In today's post-40-hour-workweek world, workplace teams often spend more time with each other than they do with their families. It's easy for the lines to blur between professional and personal conduct, which can make it even tougher for managers to communicate expectations to their teams. Gwen Moran recently wrote a column for Entrepreneur in which she offered the following helpful tips for managers who befriend employees.
- Lead by example. "The way you conduct yourself in the workplace is how employees will react to you," recommends Reema Khan, the CEO of California's s.h.a.p.e.s. Brow Bar. Maintain an all-business attitude during the workday, and your employees will follow suit.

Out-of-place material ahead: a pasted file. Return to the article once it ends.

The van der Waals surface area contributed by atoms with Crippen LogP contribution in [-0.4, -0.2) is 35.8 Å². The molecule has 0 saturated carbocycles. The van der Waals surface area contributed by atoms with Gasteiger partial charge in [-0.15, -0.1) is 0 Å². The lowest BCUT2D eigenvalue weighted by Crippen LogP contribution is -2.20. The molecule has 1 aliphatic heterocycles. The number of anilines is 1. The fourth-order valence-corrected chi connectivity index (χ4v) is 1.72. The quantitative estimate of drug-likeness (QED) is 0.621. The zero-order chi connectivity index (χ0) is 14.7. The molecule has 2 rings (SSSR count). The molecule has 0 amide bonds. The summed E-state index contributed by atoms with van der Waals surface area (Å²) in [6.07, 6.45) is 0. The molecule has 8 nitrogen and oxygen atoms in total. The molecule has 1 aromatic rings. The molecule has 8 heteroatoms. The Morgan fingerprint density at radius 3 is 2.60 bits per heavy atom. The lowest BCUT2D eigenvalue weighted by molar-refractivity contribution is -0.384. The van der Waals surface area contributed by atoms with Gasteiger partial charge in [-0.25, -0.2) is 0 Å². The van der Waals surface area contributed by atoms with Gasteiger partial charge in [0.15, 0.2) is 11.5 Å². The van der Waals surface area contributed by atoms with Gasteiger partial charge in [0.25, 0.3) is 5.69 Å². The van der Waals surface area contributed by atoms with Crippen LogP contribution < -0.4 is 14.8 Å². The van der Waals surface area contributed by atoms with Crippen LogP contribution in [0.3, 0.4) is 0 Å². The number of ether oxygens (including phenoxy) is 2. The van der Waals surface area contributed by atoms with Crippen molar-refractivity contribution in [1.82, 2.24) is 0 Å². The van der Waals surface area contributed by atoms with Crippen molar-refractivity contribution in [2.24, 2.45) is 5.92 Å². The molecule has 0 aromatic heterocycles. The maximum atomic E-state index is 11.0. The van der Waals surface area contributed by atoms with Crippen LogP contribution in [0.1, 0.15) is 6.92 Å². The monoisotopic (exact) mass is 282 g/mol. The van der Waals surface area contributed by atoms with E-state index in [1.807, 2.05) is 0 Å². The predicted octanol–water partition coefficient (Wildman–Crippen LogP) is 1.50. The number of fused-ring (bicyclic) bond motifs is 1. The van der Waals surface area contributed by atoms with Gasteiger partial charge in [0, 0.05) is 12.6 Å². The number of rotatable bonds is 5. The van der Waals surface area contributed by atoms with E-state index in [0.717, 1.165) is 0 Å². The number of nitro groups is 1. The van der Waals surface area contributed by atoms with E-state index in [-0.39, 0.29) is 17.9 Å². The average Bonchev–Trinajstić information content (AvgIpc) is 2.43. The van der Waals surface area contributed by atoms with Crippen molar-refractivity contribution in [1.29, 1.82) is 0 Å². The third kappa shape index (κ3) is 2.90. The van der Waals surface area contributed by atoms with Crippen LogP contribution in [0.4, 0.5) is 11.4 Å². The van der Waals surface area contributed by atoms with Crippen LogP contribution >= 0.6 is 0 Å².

- Stay out of workers' personal troubles. If a teammate's issues are affecting his or her work, Khan recommends that managers not get involved and instead refer the employee to nonprofit or community resources.
- Set boundaries. Think ahead of time about the language you'll use to correct employees when conversations go off-course into oversharing territory. Khan uses a variation of, "It's best if we don't discuss personal issues in the workplace."
- Have a life outside of work. If you have friends and a support network that doesn't involve your employees, you won't be as tempted to party with your team all weekend long. Your workers may be fun to hang out with, but Khan warns that if you cross that line, you'll have a much harder time getting your team to toe the line during the workweek.
What other tips would you add to this list?
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(Photo credit: Morgan